Vidyard shakes up pricing model with new “reverse freemium”

vidyard team

Vidyard, the Kitchener-Waterloo software startup that has created a video platform for businesses, is looking to shake up the typical SaaS pricing model by launching a free option for users of its video-sharing platform.

“This transition is really just about understanding our market.”
– Michael Litt

The new pricing model is an attempt to make video content creation, hosting, and management more accessible to businesses. It also represents a big change for the startup, which has, up to now, offered three pricing options to clients: a starter plan, billed $150 monthly, a “plus plan” at $850 per month, and custom prices for enterprise clients.

Vidyard’s free offering can be used by anyone looking for an easy way to create or share videos, while its premium offerings include more advanced tools like enterprise-grade video content management, security controls, and interactive video, among others. The company said it is hoping to take the typical route for SaaS startups, which generally begin with a free service and later add paid features, and flip it on its head.

“Video is the most effective way to educate buyers and engage customers, and as a result, we’re seeing the use of video skyrocket across marketing, sales and internal communications. There should be no barrier to entry when it comes to businesses of any size creating, hosting, and sharing amazing video content and personalized video messages,” said Michael Litt, CEO and co-founder of Vidyard. “With today’s release, we’re making it easy and free for any business to create and share videos without the drawbacks of consumer-oriented hosting services like YouTube and Vimeo.”

Vidyard said businesses with 31 to 200 employees who use the Vidyard platform published 510 new videos on average in 2018, across their marketing and sales teams. The company added that video analytics has also seen an increase in adoption, with 85 percent of companies using video analytics and increasing the use of intermediate or advanced analytics by 19 percent year-over-year.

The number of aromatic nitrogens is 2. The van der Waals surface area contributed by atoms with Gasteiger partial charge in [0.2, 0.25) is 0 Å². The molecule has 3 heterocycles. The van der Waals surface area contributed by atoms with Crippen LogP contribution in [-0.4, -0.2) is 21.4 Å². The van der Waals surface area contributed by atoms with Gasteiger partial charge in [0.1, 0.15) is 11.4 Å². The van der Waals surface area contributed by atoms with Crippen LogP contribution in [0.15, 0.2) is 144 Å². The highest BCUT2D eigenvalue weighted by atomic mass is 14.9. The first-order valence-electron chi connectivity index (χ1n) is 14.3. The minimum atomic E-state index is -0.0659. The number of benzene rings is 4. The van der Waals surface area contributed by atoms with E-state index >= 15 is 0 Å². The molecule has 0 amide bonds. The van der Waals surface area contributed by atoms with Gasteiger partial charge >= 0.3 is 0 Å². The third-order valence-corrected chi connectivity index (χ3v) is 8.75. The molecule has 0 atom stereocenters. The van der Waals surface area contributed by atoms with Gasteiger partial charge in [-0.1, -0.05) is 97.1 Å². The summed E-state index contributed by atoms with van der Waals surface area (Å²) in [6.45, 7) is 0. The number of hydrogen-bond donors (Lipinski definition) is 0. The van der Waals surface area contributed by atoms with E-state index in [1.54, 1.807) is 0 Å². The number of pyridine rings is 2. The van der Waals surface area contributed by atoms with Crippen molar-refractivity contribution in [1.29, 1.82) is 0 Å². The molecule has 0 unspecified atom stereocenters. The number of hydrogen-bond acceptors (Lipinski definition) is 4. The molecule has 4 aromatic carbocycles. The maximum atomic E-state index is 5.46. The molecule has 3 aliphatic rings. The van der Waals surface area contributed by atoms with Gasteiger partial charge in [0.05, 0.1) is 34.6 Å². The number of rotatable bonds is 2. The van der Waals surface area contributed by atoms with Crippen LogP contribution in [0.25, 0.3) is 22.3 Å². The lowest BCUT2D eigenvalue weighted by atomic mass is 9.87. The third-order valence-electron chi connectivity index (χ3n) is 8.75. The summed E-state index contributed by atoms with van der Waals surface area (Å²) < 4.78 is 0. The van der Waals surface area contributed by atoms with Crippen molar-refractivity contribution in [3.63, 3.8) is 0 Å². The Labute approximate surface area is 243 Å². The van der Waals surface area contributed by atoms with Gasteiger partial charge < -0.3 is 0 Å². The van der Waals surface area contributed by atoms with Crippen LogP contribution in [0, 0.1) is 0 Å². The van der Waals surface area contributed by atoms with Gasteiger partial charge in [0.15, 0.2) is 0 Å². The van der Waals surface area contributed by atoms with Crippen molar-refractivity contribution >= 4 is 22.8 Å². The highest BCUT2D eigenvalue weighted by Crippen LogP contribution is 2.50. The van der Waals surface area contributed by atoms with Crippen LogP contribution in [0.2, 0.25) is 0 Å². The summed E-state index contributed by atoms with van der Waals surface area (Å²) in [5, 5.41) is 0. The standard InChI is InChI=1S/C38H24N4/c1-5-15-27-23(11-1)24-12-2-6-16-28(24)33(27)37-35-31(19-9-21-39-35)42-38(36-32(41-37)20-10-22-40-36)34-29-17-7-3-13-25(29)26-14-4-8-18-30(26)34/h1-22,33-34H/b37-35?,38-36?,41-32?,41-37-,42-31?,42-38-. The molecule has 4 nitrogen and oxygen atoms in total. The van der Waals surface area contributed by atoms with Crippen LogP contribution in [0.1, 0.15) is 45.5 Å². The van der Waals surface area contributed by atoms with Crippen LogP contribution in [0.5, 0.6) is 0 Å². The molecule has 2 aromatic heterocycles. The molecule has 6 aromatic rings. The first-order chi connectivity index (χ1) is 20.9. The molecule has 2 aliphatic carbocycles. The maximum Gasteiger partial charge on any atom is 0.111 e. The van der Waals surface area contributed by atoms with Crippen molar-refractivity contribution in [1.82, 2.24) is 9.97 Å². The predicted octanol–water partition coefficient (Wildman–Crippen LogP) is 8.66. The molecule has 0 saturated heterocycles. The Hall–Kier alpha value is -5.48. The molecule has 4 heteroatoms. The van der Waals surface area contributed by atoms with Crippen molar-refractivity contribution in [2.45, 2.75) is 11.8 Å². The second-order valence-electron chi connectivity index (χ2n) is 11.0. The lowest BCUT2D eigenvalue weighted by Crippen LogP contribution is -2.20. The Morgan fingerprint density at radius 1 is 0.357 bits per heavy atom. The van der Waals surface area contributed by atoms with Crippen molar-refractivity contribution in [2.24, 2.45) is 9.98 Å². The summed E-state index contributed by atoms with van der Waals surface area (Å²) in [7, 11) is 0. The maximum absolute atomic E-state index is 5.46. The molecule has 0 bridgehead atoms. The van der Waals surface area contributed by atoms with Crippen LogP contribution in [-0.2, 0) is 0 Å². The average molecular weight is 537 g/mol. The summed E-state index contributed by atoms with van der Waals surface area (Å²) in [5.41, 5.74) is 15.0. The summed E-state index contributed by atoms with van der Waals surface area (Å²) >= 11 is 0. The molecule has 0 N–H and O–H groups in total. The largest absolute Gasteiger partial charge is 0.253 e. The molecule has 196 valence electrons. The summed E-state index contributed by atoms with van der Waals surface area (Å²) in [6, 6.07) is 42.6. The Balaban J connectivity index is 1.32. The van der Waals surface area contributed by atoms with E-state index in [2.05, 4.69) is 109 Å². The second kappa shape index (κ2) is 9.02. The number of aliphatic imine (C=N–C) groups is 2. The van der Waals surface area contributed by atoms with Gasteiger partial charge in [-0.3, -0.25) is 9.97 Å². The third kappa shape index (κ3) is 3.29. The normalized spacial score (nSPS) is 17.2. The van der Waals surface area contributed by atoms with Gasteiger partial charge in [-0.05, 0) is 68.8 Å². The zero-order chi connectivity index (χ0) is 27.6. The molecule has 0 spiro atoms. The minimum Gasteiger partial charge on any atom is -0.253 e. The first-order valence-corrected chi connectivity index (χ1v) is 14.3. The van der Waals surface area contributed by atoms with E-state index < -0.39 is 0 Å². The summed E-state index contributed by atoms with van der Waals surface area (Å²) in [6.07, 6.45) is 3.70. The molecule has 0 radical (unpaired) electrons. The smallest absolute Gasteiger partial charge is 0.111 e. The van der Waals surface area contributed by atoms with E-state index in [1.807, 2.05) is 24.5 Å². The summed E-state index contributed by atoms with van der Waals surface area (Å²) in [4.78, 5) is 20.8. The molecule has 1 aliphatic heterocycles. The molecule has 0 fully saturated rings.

In addition to offering free video hosting and publishing, Vidyard’s free offering will include new tools for video content creation and sharing.

“If we’re going to do a free offering, it has to be as feature-rich as possible,” Litt told BetaKit. “I believe that the vast majority of businesses will get enough value out from our free product as they mature, as they start to spend more time and energy on video, because it’s such an effective toolset, it’s a very small hurdle for them to clear into the pro package, to own that brand experience and upload a lot more content.”

RELATED: Vidyard expands offering to bring personalized video to sales teams

Vidyard first began under the name Redwoods Media in 2010, as the first video production company that offers video hosting, analytics, and performance guarantees. It officially became Vidyard in 2011, the same year it graduated from Y Combinator and raised its first seed round of $1.65 million.

In 2013, the company completed its first Series A of $6 million and launched an integration with Salesforce to help sales teams use video to qualify buyers and improve sales performance. Two years later, it completed an $18 million Series B and raised a $50 million CAD Series C in 2016.

Vidyard had been rolling the new offering out in beta for several months, and Litt told BetaKit he is hoping it will get software startups to think differently when it comes to pricing.

“This transition is really just about understanding our market, our buyer, our user, and trying to remove all the barriers possible,” Litt told BetaKit. “Our mission is openly available to help organizations use video to succeed. The best way to do that is to remove all barriers and let them use the products for free.”

Image courtesy Vidyard

Isabelle Kirkwood

Isabelle Kirkwood

Isabelle is a Vancouver-based writer with 5+ years of experience in communications and journalism and a lifelong passion for telling stories. For over two years, she has reported on all sides of the Canadian startup ecosystem, from landmark venture deals to public policy, telling the stories of the founders putting Canadian tech on the map.

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